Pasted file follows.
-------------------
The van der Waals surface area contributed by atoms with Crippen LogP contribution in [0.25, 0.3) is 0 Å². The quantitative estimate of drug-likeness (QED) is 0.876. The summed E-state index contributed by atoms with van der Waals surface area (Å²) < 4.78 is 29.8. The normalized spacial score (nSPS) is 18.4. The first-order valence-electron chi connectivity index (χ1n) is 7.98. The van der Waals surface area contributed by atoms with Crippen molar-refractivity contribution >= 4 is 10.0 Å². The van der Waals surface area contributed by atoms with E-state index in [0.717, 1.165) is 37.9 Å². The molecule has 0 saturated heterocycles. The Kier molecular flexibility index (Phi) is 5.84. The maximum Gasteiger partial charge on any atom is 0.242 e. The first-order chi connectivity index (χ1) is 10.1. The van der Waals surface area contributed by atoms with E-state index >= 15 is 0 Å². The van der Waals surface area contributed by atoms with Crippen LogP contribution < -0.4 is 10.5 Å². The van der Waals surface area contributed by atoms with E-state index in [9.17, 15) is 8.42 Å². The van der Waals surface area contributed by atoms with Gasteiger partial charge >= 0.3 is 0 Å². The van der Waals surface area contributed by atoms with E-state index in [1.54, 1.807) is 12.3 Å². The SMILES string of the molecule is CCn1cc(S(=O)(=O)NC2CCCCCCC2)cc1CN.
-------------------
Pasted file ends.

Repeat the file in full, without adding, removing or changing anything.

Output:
The van der Waals surface area contributed by atoms with Crippen LogP contribution in [0.25, 0.3) is 0 Å². The quantitative estimate of drug-likeness (QED) is 0.876. The summed E-state index contributed by atoms with van der Waals surface area (Å²) < 4.78 is 29.8. The normalized spacial score (nSPS) is 18.4. The first-order valence-electron chi connectivity index (χ1n) is 7.98. The van der Waals surface area contributed by atoms with Crippen molar-refractivity contribution >= 4 is 10.0 Å². The van der Waals surface area contributed by atoms with E-state index in [0.717, 1.165) is 37.9 Å². The molecule has 0 saturated heterocycles. The Kier molecular flexibility index (Phi) is 5.84. The maximum Gasteiger partial charge on any atom is 0.242 e. The first-order chi connectivity index (χ1) is 10.1. The van der Waals surface area contributed by atoms with E-state index >= 15 is 0 Å². The van der Waals surface area contributed by atoms with Crippen LogP contribution < -0.4 is 10.5 Å². The van der Waals surface area contributed by atoms with E-state index in [9.17, 15) is 8.42 Å². The van der Waals surface area contributed by atoms with Gasteiger partial charge >= 0.3 is 0 Å². The van der Waals surface area contributed by atoms with E-state index in [1.54, 1.807) is 12.3 Å². The SMILES string of the molecule is CCn1cc(S(=O)(=O)NC2CCCCCCC2)cc1CN.